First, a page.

If anyone’s flattering enough to ask for my advice on pocket knives I tell them — if they don’t have one — to start with something like the Gerber Ripstop.
Jeff Hunsberger half-agrees with me in The Slippery Slope of Knives:
If you’re looking for a cheap little frame-lock knife, it’s hard to go wrong at the price but I’d recommend stepping up to a better knife right off the bat. What the Gerber Ripstop was good for, for me, was clueing me into the fact that I would actually end up using a folding knife a lot more than I thought I would.
This is precisely why I’d recommend it. It’s an incredibly cheap way to get into the pocket knife game: only ten bucks, if you have Amazon Prime. But why not just drop some more cash and get something better?
If you’re using the infinite money cheat, stop reading now.
OK — reason one is that getting the cheap option and sticking it in your pocket is the best way to prove to yourself that you’ll use a knife enough to warrant getting something better. You’ll probably be amazed by how many times it comes in handy. If you aren’t: well, you’re only down ten bucks.
There’s a less prosaic underlying philosophy to this approach — one that applies to much more than pocket knives. In my mind it’s wrapped up in some kind of High-Fantasy concept of guilds and journeymen and masterpieces.
It’s something like this: it’s important to become deserving of a tool. It’s essential to building a skill that you pick tools that you’ll grow out of. So start with the thing that isn’t super-professional-advanced-level, and if you can put in the time and effort for long enough that you’re really starting to chafe under the constraints it places on you, then you’ll know it’s time to graduate. Here’s some examples:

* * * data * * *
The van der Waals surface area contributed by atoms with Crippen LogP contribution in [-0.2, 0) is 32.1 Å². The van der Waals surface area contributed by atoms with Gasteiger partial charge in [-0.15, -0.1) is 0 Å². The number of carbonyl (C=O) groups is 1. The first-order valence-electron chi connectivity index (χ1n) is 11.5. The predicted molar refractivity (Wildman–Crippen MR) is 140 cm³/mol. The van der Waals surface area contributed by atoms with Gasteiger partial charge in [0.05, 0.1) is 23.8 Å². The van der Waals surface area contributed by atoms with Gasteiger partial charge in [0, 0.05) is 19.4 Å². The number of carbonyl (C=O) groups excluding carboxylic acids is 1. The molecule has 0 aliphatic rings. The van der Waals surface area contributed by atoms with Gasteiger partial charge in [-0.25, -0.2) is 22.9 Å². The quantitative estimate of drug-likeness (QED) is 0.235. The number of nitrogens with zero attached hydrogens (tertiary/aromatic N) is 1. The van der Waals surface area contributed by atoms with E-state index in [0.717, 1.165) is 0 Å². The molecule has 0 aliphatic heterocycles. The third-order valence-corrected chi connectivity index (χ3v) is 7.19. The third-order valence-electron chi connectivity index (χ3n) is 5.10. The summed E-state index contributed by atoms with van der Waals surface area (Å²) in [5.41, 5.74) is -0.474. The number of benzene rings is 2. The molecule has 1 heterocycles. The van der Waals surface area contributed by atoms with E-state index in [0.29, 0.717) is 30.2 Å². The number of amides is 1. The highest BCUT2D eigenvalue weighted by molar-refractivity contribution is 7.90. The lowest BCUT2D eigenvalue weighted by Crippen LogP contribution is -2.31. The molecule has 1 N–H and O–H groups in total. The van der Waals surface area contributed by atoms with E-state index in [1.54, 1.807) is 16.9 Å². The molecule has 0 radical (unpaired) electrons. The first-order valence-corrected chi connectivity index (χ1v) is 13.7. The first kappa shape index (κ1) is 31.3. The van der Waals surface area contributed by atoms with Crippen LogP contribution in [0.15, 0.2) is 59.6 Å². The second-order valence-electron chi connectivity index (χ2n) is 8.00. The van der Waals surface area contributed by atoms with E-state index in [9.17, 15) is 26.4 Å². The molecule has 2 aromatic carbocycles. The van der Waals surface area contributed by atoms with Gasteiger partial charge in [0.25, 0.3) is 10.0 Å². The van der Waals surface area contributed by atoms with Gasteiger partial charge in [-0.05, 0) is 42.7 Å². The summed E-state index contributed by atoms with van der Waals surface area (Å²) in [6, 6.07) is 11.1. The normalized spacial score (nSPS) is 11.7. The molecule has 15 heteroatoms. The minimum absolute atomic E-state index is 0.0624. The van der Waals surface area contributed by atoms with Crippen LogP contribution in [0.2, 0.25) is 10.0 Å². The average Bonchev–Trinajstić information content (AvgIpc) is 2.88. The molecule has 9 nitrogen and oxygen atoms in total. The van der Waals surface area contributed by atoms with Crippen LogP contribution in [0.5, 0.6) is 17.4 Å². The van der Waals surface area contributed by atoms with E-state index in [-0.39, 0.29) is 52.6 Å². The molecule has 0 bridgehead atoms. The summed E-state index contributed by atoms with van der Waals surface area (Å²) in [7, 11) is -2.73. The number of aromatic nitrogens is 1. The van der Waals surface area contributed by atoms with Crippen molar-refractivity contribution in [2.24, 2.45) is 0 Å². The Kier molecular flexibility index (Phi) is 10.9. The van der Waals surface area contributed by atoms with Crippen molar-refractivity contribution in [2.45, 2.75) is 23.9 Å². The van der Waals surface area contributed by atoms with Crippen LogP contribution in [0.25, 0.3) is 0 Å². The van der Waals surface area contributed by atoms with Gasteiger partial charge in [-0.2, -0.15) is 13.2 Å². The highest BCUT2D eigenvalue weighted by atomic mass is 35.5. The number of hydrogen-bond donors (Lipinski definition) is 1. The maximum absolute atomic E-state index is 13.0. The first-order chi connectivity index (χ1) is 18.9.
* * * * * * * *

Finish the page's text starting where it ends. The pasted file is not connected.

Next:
- Cameras. For heaven’s sake, don’t run out and get a $2000 camera kit as soon as you decide that you want to get into photography. First see if you can really push the limits of whatever you have (or whatever secondhand camera you can find cheap). That way, not only will you really appreciate the great camera when you finally get it, you’ll have stretched yourself as a photographer, too.
- Writing apps. Spend as much time as you can working within the constraints of the default text app on your computer. Once you’ve managed to cultivate and keep a habit of writing, then you can pull the trigger on the expensive writing app.
- Knives. Seriously.
- Musical Instruments. You can only barely form a couple of chords? Practice on an old beater till you can do something more than just look soulful.
- Skis, bikes, pens, tents, etc. The list goes on.
There are some exceptions, of course. I don’t think you should actively seek out things that won’t properly accomplish whatever they’re meant to do. I wouldn’t recommend buying a netbook, for example, because I genuinely believe you’ll end up paying more over time that way. I would, however, recommend getting a second hand Mac that isn’t completely maxed out with memory, as opposed to the new Mac Pro.
Some things you have to earn twice. Once when you make the money to buy them, and again when you build the skill or experience to deserve and appreciate them.
Don’t be that idiot with the shiny new thing who thinks he’s bought himself into the ranks of the talented. Be the idiot with the ancient, scuffed thing who knows he has to work his way out of it.